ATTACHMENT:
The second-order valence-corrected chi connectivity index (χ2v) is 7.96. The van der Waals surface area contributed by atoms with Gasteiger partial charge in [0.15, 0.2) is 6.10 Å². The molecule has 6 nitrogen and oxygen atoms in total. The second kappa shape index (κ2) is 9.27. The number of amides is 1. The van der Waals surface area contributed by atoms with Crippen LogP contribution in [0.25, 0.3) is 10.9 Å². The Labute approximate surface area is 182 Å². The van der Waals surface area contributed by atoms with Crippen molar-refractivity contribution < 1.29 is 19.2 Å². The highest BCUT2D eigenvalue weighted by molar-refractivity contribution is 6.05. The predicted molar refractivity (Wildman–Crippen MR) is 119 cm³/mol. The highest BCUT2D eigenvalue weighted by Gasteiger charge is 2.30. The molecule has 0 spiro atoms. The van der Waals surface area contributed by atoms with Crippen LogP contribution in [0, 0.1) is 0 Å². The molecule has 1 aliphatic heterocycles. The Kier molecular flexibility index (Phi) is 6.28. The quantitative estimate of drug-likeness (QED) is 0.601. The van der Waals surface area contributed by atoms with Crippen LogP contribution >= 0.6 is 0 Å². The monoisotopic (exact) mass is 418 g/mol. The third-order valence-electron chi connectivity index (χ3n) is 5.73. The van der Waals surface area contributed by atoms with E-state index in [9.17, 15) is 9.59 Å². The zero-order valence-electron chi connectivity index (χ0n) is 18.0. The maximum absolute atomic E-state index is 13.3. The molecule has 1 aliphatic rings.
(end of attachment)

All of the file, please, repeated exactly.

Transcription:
The second-order valence-corrected chi connectivity index (χ2v) is 7.96. The van der Waals surface area contributed by atoms with Gasteiger partial charge in [0.15, 0.2) is 6.10 Å². The molecule has 6 nitrogen and oxygen atoms in total. The second kappa shape index (κ2) is 9.27. The number of amides is 1. The van der Waals surface area contributed by atoms with Crippen LogP contribution in [0.25, 0.3) is 10.9 Å². The Labute approximate surface area is 182 Å². The van der Waals surface area contributed by atoms with Crippen molar-refractivity contribution < 1.29 is 19.2 Å². The highest BCUT2D eigenvalue weighted by molar-refractivity contribution is 6.05. The predicted molar refractivity (Wildman–Crippen MR) is 119 cm³/mol. The highest BCUT2D eigenvalue weighted by Gasteiger charge is 2.30. The molecule has 0 spiro atoms. The van der Waals surface area contributed by atoms with Crippen LogP contribution in [0, 0.1) is 0 Å². The molecule has 1 aliphatic heterocycles. The Kier molecular flexibility index (Phi) is 6.28. The quantitative estimate of drug-likeness (QED) is 0.601. The van der Waals surface area contributed by atoms with Crippen LogP contribution >= 0.6 is 0 Å². The monoisotopic (exact) mass is 418 g/mol. The third-order valence-electron chi connectivity index (χ3n) is 5.73. The van der Waals surface area contributed by atoms with E-state index in [9.17, 15) is 9.59 Å². The zero-order valence-electron chi connectivity index (χ0n) is 18.0. The maximum absolute atomic E-state index is 13.3. The molecule has 1 aliphatic rings.